Persimmon is a Quick Item in Sekiro: Shadows Die Twice. It is used to temporarily allow posture recovery while attacking or taking damage.
- Can be given to the Divine Child of Rejuvenation in the Inner Sanctum after she requests one, which happens when you have asked her to give your Rice around three-to-four times.
- Giving the Divine Child at least one Persimmon, and/or a Taro Persimmon, is a requirement for getting the Return (Dragon's Homecoming) ending. (Refer to the Endings Guide for further details.)
- Lasts 30 seconds when used.
How to Find Persimmon
- Shugendo Memorial Mob - 2 can be bought for 30 sen. Additionally, "Talk" after meeting Divine Child of Rejuvenation gives another free persimmon.
- Senpou Temple, Mt. Kongo - The Apes/Monkeys in Senpou Temple sometimes drop them.
- Senpou Temple, Mt. Kongo - In a lower area with a close broken bridge would be the Persimmon and some other items.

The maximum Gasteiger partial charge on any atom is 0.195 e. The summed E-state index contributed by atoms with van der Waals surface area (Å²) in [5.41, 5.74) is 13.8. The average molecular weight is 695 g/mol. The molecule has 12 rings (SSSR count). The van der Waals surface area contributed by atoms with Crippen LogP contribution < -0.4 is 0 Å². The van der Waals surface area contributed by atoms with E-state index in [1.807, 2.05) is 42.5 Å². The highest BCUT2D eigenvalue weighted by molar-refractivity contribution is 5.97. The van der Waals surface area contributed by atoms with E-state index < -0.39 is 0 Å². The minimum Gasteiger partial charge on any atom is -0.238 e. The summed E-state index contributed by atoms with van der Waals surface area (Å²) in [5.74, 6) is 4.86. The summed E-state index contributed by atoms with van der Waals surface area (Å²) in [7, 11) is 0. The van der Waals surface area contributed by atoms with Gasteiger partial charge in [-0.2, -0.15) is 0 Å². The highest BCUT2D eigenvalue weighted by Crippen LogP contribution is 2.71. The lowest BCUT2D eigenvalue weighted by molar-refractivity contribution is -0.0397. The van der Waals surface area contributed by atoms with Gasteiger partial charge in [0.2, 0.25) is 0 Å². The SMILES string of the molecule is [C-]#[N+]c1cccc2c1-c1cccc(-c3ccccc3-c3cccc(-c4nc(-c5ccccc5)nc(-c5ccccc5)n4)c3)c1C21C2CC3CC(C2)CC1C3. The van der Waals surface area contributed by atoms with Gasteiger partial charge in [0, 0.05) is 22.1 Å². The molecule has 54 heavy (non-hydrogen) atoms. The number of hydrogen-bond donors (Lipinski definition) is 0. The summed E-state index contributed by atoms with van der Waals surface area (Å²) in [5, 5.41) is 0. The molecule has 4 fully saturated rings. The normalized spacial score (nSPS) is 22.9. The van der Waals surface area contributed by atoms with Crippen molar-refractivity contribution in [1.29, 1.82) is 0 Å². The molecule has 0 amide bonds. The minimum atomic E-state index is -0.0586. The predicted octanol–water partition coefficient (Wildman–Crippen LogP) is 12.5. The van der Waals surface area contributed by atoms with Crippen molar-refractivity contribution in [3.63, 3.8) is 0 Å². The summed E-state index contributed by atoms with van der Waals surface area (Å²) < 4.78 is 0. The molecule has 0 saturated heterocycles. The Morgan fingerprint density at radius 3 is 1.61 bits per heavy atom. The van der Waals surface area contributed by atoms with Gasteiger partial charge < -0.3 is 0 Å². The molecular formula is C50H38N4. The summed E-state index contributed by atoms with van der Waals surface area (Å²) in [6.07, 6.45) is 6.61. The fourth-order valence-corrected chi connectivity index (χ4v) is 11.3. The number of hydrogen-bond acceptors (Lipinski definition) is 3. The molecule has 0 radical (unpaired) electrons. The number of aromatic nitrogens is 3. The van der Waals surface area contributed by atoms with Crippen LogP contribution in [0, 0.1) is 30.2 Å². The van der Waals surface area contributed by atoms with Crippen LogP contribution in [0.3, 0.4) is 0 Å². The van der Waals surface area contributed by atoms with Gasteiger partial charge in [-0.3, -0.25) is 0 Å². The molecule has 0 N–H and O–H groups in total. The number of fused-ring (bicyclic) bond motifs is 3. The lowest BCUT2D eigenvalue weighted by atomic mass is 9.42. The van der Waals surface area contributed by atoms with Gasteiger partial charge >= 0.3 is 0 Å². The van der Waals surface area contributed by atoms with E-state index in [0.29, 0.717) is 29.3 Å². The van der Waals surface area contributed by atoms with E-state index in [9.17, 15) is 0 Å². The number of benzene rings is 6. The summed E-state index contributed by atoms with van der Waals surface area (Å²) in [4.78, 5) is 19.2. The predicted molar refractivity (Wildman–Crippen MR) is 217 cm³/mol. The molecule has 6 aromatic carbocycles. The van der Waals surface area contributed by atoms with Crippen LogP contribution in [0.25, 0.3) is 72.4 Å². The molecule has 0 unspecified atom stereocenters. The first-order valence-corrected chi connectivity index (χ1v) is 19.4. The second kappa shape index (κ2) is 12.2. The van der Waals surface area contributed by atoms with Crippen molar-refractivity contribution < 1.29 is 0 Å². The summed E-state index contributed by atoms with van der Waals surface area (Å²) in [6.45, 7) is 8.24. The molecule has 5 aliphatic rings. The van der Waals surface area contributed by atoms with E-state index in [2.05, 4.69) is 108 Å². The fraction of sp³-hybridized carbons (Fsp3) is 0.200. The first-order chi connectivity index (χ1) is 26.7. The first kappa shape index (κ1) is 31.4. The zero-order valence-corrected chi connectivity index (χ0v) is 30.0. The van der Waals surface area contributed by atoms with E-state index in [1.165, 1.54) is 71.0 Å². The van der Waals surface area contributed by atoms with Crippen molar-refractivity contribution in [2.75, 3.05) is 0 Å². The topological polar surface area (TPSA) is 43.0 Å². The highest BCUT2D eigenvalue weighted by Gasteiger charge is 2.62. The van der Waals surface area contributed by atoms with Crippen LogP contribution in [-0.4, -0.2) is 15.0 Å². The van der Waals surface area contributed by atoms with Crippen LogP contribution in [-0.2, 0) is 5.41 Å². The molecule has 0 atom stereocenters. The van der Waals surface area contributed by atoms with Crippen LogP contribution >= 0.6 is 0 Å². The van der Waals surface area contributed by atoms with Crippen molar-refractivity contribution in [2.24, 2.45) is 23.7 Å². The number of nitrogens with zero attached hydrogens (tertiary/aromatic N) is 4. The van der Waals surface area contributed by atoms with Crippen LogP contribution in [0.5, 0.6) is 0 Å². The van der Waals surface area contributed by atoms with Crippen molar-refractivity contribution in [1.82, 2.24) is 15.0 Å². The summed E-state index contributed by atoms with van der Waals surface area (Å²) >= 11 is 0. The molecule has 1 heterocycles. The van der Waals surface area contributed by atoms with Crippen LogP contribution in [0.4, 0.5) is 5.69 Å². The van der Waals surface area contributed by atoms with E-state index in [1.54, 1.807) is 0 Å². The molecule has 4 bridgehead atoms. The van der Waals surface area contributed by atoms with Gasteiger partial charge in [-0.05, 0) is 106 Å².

Persimmon Notes & Tips
- You will need at least one Persimmon, or the Taro Persimmon, in order to finish the Divine Child of Rejuvenation questline. If she becomes sick again after you have given her one or the other, simply give her another Persimmon to progress the quest, as it sometimes loops if you do things out of order or incorrectly. (Because both items are relatively "rare" however, take care to only use them for progressing the Divine Child's questline.)
- The line "Persimmons become blood, blood becomes rice," in the item description implies that why the Divine Child gets sick when you continue to ask her for Rice is because she is literally harming herself to create the rice she gives you.
- Diospyros - particularly Diospyros kaki - is the national fruit of Japan. Diospyros is found all over Mibu Village , which likely caused these trees to absorb great amounts of Rejuvenating Water. The trees produce a deep dark heartwood which makes for excellent firewood and can be polished to a glass-like shine. For this reason, Diospyros is also called "the ebony tree". The viscera of Great Serpents are, allegedly, a lot like persimmons The name of the genus means "divine fruit" and it's theorized to have inspired the mythological lotus tree, the fruit of which took away all worries.